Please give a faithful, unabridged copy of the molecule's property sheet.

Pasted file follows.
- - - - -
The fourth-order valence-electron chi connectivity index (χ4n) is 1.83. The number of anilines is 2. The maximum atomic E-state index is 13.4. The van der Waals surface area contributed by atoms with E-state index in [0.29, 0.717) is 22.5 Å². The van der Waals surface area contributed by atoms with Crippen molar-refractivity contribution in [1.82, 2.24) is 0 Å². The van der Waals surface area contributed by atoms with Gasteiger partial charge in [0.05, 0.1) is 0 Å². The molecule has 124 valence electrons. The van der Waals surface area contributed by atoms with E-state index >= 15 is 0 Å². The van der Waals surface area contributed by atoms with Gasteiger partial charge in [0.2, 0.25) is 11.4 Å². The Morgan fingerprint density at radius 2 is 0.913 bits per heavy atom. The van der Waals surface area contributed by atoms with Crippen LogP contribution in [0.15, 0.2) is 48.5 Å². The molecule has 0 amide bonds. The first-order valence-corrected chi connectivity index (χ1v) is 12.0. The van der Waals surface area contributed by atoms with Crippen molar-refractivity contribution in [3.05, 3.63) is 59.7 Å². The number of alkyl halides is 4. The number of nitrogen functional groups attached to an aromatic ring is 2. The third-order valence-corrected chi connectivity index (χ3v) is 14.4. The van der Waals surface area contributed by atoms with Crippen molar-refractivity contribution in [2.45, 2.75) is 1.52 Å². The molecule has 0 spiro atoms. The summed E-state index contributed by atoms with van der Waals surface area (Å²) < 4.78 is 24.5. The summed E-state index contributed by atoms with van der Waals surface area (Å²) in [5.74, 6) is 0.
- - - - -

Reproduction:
The fourth-order valence-electron chi connectivity index (χ4n) is 1.83. The number of anilines is 2. The maximum atomic E-state index is 13.4. The van der Waals surface area contributed by atoms with E-state index in [0.29, 0.717) is 22.5 Å². The van der Waals surface area contributed by atoms with Crippen molar-refractivity contribution in [1.82, 2.24) is 0 Å². The van der Waals surface area contributed by atoms with Gasteiger partial charge in [0.05, 0.1) is 0 Å². The molecule has 124 valence electrons. The van der Waals surface area contributed by atoms with E-state index >= 15 is 0 Å². The van der Waals surface area contributed by atoms with Gasteiger partial charge in [0.2, 0.25) is 11.4 Å². The Morgan fingerprint density at radius 2 is 0.913 bits per heavy atom. The van der Waals surface area contributed by atoms with Crippen LogP contribution in [0.15, 0.2) is 48.5 Å². The molecule has 0 amide bonds. The first-order valence-corrected chi connectivity index (χ1v) is 12.0. The van der Waals surface area contributed by atoms with Crippen molar-refractivity contribution in [3.05, 3.63) is 59.7 Å². The number of alkyl halides is 4. The number of nitrogen functional groups attached to an aromatic ring is 2. The third-order valence-corrected chi connectivity index (χ3v) is 14.4. The van der Waals surface area contributed by atoms with Crippen molar-refractivity contribution in [2.45, 2.75) is 1.52 Å². The molecule has 0 spiro atoms. The summed E-state index contributed by atoms with van der Waals surface area (Å²) < 4.78 is 24.5. The summed E-state index contributed by atoms with van der Waals surface area (Å²) in [5.74, 6) is 0.